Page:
Wednesday, September 16, 2015

Europe: A French philosopher on growing up anti-Semitic and the future of Europe

Via Mosaic Magazine - David Mikics writes @ The Tablet:

French writer Pascal Bruckner
Pascal Bruckner, the French writer and New Philosopher, on his new book, his family’s Nazi sympathies, the rise of hatred in Europe, and the crisis of radical Islam

“Your father is the only one who ever succeeded in taking advantage of the Jews. I don’t know how he did it.” So Pascal Bruckner’s father René said one day to his grandson. The father remained a fanatical follower of Hitler even 60 years after the Nazi downfall. The son went in the opposite direction, toward friendship with French Jewish intellectuals [...]. Bruckner’s first marriage was to a Jewish woman, his second to a Belgian of mixed Jewish and Tutsi ancestry. And so Bruckner’s father, his head still in the Fascist clouds, was treated to Jewish and mixed-race grandchildren.

These days Bruckner, the celebrated French intellectual, has been thinking about his father, the anti-Semite. The elder Bruckner died in 2012, and now Bruckner has published a book in France, Un bon fils (A Good Son) about their relationship.

“Anti-Semitism was his fuel; it’s what made him live and get up every morning. From the beginning of his adult life to the end, hatred of Jews was his reason for being,” Bruckner told me when I interviewed him this spring in Houston, Texas. “When I was a kid, the word ‘Jew’ was pronounced every day, for breakfast, lunch, and dinner,” Bruckner added. “As he was very violent and mean to my mother, I eventually started to identify with the people he hated.”  [...] The Third Reich was his dream, his utopia. Near the end of his life, in the hospital, he reported to his son that he had had the most marvelous dream: singing children lining the streets, flags whipping in the breeze, a procession of motorcars headed by a Mercedes convertible, and in it a man with a moustache waving to the jubilant crowd. It was the day that Hitler was named chancellor, when “everything was possible.”[...]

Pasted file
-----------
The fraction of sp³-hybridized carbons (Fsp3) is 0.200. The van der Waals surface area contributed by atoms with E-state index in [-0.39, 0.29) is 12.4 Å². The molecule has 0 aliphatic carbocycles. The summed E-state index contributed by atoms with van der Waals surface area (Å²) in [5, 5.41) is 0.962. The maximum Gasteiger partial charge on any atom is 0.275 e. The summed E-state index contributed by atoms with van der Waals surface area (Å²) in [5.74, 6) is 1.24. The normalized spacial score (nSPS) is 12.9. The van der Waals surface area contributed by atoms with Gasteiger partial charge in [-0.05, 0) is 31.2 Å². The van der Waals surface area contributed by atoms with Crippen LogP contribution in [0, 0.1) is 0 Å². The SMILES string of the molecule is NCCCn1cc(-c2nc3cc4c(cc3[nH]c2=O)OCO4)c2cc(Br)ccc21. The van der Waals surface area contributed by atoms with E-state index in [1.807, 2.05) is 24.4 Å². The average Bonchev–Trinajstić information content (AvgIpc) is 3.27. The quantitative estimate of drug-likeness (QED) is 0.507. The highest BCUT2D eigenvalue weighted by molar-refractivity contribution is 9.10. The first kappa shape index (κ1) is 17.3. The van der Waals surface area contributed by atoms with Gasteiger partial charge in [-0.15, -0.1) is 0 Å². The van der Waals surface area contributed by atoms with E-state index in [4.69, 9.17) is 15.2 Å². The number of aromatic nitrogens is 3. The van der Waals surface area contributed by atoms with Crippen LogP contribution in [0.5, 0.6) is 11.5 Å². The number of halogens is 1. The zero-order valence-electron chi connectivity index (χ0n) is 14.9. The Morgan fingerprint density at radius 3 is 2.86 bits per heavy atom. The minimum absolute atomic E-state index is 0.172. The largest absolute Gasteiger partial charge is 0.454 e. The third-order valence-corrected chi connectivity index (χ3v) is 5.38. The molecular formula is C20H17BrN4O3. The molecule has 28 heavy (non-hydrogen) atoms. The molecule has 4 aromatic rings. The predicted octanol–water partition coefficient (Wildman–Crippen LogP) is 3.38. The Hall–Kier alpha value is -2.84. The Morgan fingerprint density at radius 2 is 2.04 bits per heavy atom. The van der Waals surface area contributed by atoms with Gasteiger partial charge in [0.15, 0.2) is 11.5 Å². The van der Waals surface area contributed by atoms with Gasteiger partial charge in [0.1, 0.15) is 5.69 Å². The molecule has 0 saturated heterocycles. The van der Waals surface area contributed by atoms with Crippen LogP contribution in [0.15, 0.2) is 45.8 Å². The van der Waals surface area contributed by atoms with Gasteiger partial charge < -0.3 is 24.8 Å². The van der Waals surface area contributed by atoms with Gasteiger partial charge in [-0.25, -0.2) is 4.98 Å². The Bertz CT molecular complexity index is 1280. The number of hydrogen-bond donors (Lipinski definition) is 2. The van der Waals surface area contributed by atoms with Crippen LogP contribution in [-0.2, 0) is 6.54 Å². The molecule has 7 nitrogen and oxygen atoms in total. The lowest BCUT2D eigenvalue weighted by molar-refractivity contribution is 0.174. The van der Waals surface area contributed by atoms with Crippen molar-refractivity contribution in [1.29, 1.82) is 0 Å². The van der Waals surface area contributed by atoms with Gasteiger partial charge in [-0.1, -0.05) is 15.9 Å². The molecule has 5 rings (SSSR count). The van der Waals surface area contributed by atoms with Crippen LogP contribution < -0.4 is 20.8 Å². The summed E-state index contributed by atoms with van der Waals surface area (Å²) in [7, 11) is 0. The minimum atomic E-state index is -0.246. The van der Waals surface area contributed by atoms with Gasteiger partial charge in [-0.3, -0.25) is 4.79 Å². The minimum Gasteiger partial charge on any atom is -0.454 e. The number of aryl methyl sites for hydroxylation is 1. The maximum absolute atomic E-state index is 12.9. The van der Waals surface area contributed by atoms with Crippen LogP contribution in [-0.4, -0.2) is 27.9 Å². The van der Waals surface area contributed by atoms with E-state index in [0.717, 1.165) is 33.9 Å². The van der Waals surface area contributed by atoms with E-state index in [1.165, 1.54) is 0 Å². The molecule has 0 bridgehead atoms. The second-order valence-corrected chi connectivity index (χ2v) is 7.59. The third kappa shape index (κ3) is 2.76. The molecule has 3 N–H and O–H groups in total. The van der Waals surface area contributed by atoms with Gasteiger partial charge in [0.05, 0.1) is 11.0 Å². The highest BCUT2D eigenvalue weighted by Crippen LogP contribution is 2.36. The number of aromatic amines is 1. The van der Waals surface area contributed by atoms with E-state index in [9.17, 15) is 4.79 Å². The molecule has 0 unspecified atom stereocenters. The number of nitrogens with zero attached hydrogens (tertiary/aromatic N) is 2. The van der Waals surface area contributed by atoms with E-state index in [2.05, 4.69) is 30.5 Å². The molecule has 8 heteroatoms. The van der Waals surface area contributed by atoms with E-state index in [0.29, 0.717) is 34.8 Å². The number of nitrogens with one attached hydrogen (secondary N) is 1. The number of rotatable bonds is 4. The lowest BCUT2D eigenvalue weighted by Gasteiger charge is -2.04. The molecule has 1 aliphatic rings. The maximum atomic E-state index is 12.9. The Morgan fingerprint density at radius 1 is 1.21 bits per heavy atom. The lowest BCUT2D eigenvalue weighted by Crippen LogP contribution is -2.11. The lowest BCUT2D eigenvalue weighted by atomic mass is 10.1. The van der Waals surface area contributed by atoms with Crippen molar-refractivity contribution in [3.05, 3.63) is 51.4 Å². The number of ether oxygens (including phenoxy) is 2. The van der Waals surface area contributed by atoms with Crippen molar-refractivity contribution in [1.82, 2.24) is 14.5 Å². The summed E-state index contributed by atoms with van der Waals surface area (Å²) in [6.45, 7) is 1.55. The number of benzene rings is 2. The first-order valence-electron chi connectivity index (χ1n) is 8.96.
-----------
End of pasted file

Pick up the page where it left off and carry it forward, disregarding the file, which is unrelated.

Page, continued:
Bruckner now finds himself on the front lines of France’s battle with what can only be called Islamofascism. “I like to jog in the Place des Vosges,” Bruckner told me. “There you have a whole army of guards with machine guns. How long can we maintain this? The army will have to go back to its barracks, they are exhausted.” Two Muslim associations, Les Indigènes de la Republique and Les Indivisibles, are now suing Bruckner because he wrote that they had given psychological support to the Charlie Hebdo killers. (In an email to me, he described both groups as “pathologically anti-Semitic and fascist.”)  [...]
France, Bruckner said in our interview, has reached a crisis point because of radical Islam. “Teaching the Shoah is impossible in many schools; teaching about Voltaire or Madame Bovary is impossible,” he remarked. Muslim anti-Semitism is different from his father’s old-fashioned kind, Bruckner explains, though his father late in his life was happy to see that radical Islam had become a vehicle for Jew-hatred. Now, he remarks, Muslims protest when the Jews claim the position of victim, a position they themselves want. [...]
 What Bruckner for all his clear-eyed brilliance may not have reckoned on is that, with the hordes of desperate immigrants, Europe’s greatest challenge since World War II has arrived: will it be a closed or an open society? A continent so unsure of its identity, fearing its own decline, feeling threatened by masses of Muslim refugees and faced with Islamist terror, may be tragically ripe for a repetition in a minor key of the tribal faith that seduced Bruckner’s father. Now people like Bruckner (who is writing a book about Islam in Europe) have to rely on their clear-eyed intelligence to draw a line between national feeling and nationalism, to decide whether and how Europe can meet its Muslim other halfway. Bruckner knows that the continent’s great test is under way and that his father’s beliefs still cast a long and ominous shadow. Read more.

No comments :

Post a Comment